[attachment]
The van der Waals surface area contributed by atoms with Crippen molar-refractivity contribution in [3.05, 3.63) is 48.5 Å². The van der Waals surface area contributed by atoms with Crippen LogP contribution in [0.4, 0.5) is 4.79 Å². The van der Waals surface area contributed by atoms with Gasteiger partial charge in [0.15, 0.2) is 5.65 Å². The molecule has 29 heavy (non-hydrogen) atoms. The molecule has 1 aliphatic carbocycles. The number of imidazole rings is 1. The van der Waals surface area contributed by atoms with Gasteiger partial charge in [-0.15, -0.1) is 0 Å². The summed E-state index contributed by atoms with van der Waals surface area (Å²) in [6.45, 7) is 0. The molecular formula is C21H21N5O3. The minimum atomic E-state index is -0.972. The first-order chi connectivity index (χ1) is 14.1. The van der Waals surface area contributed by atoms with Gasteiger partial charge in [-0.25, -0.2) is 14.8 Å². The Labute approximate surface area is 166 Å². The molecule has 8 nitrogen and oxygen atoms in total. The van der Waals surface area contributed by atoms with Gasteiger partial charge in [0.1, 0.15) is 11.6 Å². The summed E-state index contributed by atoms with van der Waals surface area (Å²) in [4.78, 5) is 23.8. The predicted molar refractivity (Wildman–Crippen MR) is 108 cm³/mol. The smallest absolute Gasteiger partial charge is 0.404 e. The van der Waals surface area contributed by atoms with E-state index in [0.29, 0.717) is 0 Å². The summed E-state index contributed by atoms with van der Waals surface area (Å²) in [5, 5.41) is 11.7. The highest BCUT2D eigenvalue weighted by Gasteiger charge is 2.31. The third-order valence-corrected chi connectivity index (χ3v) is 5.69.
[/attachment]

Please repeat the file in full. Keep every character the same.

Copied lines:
The van der Waals surface area contributed by atoms with Crippen molar-refractivity contribution in [3.05, 3.63) is 48.5 Å². The van der Waals surface area contributed by atoms with Crippen LogP contribution in [0.4, 0.5) is 4.79 Å². The van der Waals surface area contributed by atoms with Gasteiger partial charge in [0.15, 0.2) is 5.65 Å². The molecule has 29 heavy (non-hydrogen) atoms. The molecule has 1 aliphatic carbocycles. The number of imidazole rings is 1. The van der Waals surface area contributed by atoms with Gasteiger partial charge in [-0.15, -0.1) is 0 Å². The summed E-state index contributed by atoms with van der Waals surface area (Å²) in [6.45, 7) is 0. The molecular formula is C21H21N5O3. The minimum atomic E-state index is -0.972. The first-order chi connectivity index (χ1) is 14.1. The van der Waals surface area contributed by atoms with Gasteiger partial charge in [-0.25, -0.2) is 14.8 Å². The Labute approximate surface area is 166 Å². The molecule has 8 nitrogen and oxygen atoms in total. The van der Waals surface area contributed by atoms with Gasteiger partial charge in [0.1, 0.15) is 11.6 Å². The summed E-state index contributed by atoms with van der Waals surface area (Å²) in [4.78, 5) is 23.8. The predicted molar refractivity (Wildman–Crippen MR) is 108 cm³/mol. The smallest absolute Gasteiger partial charge is 0.404 e. The van der Waals surface area contributed by atoms with E-state index in [0.29, 0.717) is 0 Å². The summed E-state index contributed by atoms with van der Waals surface area (Å²) in [5, 5.41) is 11.7. The highest BCUT2D eigenvalue weighted by Gasteiger charge is 2.31. The third-order valence-corrected chi connectivity index (χ3v) is 5.69.